Asia-Pacific

Hong Kong residents clash with police in subway station

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A brief lull in tensions between police and protesters in Hong Kong has ended after thousands held an anti-government demonstration at a subway station.

Thousands of Hong Kong residents have held a sometimes scrappy anti-government protest at a suburban subway station that was attacked by a mob last month, angry that nobody has yet been prosecuted for the violence.

Some masked protesters clashed with police, spraying fire extinguishers from the inside of Yuen Long station as others smeared the floor with cooking oil, beer and detergent to stop the police advancing.

Protestors stand off against riot police during a protest at the Yuen Long MTR station
Protestors stand off against riot police during a protest at the Yuen Long MTR station
Getty Images AsiaPac

Some blocked station exits with bins, booths and other station furniture as others sealed roads outside the station, aiming green laser beams at the lines of shield-bearing officers. Others threw empty fire extinguishers at police lines.

Many inside the station sat quietly.

Wednesday's unrest was the latest in a series of demonstrations since June against a perceived erosion of freedoms in the former British colony that returned to Chinese rule in 1997.

It also marked a return to aggression after a brief lull in tensions following a huge peaceful march on Sunday.

But the stand-off stopped short of full pitched battles, with police refraining from using tear gas or attempting to storm protester lines.

It is one month since the attack at Yuen Long MTR.
It is one month since the attack at Yuen Long MTR.
Getty Images AsiaPac

Only one rock was seen hitting a police shield and most protesters were headed home before midnight.

The protest marked the night of 21 July, when more than 100 white-shirted men stormed the Yuen Long station hours after protesters had marched through central Hong Kong and defaced China's Liaison Office - the main symbol of Beijing's authority.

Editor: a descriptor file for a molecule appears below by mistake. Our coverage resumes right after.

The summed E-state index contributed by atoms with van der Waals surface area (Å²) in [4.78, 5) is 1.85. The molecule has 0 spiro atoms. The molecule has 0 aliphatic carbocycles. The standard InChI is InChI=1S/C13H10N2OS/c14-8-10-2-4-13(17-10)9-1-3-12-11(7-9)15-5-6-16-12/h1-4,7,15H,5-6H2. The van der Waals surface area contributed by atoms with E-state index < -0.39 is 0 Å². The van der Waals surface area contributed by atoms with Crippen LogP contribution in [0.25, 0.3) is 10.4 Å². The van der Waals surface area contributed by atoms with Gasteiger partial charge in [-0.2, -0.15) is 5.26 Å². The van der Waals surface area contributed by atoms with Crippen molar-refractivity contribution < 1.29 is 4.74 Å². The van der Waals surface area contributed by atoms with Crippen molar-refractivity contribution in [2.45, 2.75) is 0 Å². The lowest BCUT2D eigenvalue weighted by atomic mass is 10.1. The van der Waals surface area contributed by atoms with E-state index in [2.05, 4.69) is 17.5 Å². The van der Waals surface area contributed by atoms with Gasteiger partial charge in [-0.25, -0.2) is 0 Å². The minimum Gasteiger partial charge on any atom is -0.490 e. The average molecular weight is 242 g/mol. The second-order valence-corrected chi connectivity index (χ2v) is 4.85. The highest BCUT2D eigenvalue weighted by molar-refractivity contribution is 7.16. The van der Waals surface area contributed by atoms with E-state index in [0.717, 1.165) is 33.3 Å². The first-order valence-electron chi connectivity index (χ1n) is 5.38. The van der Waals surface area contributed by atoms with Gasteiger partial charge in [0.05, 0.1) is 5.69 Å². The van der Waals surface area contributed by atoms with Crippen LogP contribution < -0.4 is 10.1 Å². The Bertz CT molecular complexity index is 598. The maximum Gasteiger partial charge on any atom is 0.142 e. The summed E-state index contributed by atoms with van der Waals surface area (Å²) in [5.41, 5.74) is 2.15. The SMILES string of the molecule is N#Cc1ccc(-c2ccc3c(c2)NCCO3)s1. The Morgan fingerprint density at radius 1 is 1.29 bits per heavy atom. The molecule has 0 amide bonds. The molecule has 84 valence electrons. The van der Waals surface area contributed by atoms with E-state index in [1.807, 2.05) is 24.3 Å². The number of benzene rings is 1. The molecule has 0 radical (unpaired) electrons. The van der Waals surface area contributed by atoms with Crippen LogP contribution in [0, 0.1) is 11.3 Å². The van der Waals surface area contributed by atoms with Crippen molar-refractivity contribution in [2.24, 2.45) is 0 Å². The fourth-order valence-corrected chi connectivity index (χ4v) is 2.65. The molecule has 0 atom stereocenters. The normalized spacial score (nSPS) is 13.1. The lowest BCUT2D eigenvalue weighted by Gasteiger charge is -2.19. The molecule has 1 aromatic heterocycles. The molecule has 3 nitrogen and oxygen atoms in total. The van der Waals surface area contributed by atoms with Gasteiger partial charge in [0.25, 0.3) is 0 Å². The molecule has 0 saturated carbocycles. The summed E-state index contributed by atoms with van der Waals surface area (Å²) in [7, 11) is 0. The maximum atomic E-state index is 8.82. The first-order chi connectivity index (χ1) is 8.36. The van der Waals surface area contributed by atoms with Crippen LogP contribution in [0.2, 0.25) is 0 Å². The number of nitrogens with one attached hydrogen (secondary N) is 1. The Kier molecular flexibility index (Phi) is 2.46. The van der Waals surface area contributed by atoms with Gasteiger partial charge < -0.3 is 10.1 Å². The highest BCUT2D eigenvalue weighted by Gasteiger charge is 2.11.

Using pipes and clubs, the men attacked black-clad protesters returning from Hong Kong island as well as passers-by and journalists, wounding 45 people.

Democratic Party legislator Lam Cheuk-ting, wounded in the attack by suspected triad gangsters, said he believed the protesters wanted a peaceful night on Wednesday but he could not rule out further violence - from gangsters or the police.

"It is impossible to predict ... it is deeply disappointing that all these weeks later we still don't have an independent inquiry into those events," he said.

Anger erupted in June over a now-suspended bill that would allow criminal suspects in Hong Kong to be extradited to mainland China for trial. Hong Kong leader Carrie Lam said again on Tuesday the legislation was dead.

Likely worsening already strained ties between Beijing and London, a Chinese national working at Britain's Hong Kong consulate has been detained in China's border city of Shenzhen for violating the law.

Some Hong Kong companies have been dragged into controversy amid the protests.

Pilots and cabin crew at Cathay Pacific Airways described a "white terror" of political denunciations, sackings and phone searches by Chinese aviation officials.

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